Devices & Diagnostics

Obesity pill that expands stomach passes clinical trial

Curbing obesity may be as simple as popping a pill before meals. A new capsule called Attiva does just that — expanding in the stomach to significantly reduce hunger between meals and make people feel fuller, according to the results of a clinical trial released by Boston-based Gelesis Inc. The capsule contains a super-absorbent hydrogel […]

Curbing obesity may be as simple as popping a pill before meals.

A new capsule called Attiva does just that — expanding in the stomach to significantly reduce hunger between meals and make people feel fuller, according to the results of a clinical trial released by Boston-based Gelesis Inc.

The capsule contains a super-absorbent hydrogel comprised of food components. It’s an alternative to potentially risky gastric bypass surgery. Obesity affects nearly 34 percent of American adults, according to a recent study published in the Journal of the America Medical Assn.

The capsule, classified as a medical device because it isn’t absorbed into the bloodstream like a drug, is swallowed with water. As it breaks down in the stomach, tiny hydrogel particles (about the size of a grain of salt) expand hundreds of times, creating less room for food. The enlarged particles, mixing with other food particles, swell against the stomach walls, signaling to the brain that the person is full. Afterwards, the particles — which have the same elasticity and viscosity as foods — disintegrate in the colon and pass naturally. You can see an animated demonstration of the process on the Gelesis website.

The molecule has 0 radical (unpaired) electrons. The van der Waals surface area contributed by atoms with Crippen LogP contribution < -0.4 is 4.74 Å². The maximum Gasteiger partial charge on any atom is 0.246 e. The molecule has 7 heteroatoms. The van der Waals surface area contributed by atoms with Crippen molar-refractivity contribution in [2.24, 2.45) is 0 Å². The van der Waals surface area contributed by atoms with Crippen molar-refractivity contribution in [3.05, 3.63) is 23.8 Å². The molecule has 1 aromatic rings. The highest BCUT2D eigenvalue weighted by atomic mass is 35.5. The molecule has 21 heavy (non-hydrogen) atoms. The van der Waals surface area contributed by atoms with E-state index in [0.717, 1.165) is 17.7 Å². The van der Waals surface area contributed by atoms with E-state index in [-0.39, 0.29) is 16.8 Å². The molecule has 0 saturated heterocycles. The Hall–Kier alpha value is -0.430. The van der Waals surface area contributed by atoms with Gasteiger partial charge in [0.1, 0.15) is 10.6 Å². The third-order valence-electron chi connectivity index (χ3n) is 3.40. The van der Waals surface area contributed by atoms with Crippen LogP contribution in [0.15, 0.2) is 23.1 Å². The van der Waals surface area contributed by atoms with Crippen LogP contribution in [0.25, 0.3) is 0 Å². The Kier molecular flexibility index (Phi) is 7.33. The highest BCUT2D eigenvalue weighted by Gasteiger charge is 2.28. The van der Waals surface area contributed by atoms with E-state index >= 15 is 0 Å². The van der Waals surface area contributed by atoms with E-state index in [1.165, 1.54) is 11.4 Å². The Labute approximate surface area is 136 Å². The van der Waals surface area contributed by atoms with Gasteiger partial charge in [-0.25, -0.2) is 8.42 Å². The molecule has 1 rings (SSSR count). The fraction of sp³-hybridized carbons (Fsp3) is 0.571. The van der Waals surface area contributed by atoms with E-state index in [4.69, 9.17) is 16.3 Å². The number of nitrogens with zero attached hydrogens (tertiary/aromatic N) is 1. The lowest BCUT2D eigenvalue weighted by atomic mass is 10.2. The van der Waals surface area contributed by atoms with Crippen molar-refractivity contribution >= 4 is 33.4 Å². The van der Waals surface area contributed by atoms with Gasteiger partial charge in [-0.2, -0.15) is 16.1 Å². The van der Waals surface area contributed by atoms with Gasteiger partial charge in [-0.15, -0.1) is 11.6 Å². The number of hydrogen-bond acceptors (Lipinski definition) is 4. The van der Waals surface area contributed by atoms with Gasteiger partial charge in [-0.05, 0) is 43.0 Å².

“For the first time a group was able to overcome the enormous technical hurdles in creating a super-absorbent polymer made entirely out of food,” MIT Institute Professor Robert Langer said in prepared remarks. “This opens the door for entirely new uses of polymers in medicine and offers hope in treating obesity, which has become a serious health issue.”

The Italian trial involved 95 normal, overweight and obese subjects with an average body mass index of 31. Before breakfast, lunch and dinner, subjects took two grams of Attiva or a placebo and were asked to fill out a questionnaire immediately, 30 minutes after and an hour after their meals. Subjects reported satieity after each meal and less hunger before dinner. The findings were presented to the American Assn. of Clinical Endocrinologists’ annual meeting today, according a press release.

The Massachusetts Medical Devices Journal is the online journal of the medical devices industry in the Commonwealth and New England, providing day-to-day coverage of the devices that save lives, the people behind them, and the burgeoning trends and developments within the industry.

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